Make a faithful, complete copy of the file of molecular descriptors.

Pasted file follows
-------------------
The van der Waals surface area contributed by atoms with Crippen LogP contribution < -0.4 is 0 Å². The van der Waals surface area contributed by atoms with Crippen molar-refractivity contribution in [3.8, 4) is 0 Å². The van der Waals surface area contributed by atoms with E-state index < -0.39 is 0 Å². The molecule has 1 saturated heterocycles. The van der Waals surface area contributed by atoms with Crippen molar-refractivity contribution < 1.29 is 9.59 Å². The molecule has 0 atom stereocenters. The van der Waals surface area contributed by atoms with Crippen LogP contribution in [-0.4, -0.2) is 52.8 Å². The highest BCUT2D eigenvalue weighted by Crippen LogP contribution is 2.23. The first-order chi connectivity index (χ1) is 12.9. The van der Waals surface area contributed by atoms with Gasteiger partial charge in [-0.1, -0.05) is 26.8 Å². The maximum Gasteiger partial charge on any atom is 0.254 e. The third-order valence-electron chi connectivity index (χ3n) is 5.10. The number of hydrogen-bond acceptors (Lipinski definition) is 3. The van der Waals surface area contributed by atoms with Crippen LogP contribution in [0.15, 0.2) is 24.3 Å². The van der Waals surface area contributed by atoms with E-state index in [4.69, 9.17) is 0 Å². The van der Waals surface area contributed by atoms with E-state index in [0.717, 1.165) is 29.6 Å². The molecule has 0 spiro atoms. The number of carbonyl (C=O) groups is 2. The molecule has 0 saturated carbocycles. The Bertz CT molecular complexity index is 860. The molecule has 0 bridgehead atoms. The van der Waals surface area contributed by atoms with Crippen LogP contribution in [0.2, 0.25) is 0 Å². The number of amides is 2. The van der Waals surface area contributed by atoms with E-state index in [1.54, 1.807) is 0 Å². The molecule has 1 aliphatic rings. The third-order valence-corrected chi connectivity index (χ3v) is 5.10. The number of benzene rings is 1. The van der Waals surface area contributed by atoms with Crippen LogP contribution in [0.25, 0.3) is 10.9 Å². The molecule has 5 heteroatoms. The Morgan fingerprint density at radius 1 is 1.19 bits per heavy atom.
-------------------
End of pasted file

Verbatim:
The van der Waals surface area contributed by atoms with Crippen LogP contribution < -0.4 is 0 Å². The van der Waals surface area contributed by atoms with Crippen molar-refractivity contribution in [3.8, 4) is 0 Å². The van der Waals surface area contributed by atoms with E-state index < -0.39 is 0 Å². The molecule has 1 saturated heterocycles. The van der Waals surface area contributed by atoms with Crippen molar-refractivity contribution < 1.29 is 9.59 Å². The molecule has 0 atom stereocenters. The van der Waals surface area contributed by atoms with Crippen LogP contribution in [-0.4, -0.2) is 52.8 Å². The highest BCUT2D eigenvalue weighted by Crippen LogP contribution is 2.23. The first-order chi connectivity index (χ1) is 12.9. The van der Waals surface area contributed by atoms with Gasteiger partial charge in [-0.1, -0.05) is 26.8 Å². The maximum Gasteiger partial charge on any atom is 0.254 e. The third-order valence-electron chi connectivity index (χ3n) is 5.10. The number of hydrogen-bond acceptors (Lipinski definition) is 3. The van der Waals surface area contributed by atoms with Crippen LogP contribution in [0.15, 0.2) is 24.3 Å². The van der Waals surface area contributed by atoms with E-state index in [4.69, 9.17) is 0 Å². The van der Waals surface area contributed by atoms with E-state index in [0.717, 1.165) is 29.6 Å². The molecule has 0 spiro atoms. The number of carbonyl (C=O) groups is 2. The molecule has 0 saturated carbocycles. The Bertz CT molecular complexity index is 860. The molecule has 0 bridgehead atoms. The van der Waals surface area contributed by atoms with Crippen LogP contribution in [0.2, 0.25) is 0 Å². The number of amides is 2. The van der Waals surface area contributed by atoms with E-state index in [1.54, 1.807) is 0 Å². The molecule has 1 aliphatic rings. The third-order valence-corrected chi connectivity index (χ3v) is 5.10. The number of benzene rings is 1. The van der Waals surface area contributed by atoms with Crippen LogP contribution in [0.25, 0.3) is 10.9 Å². The molecule has 5 heteroatoms. The Morgan fingerprint density at radius 1 is 1.19 bits per heavy atom.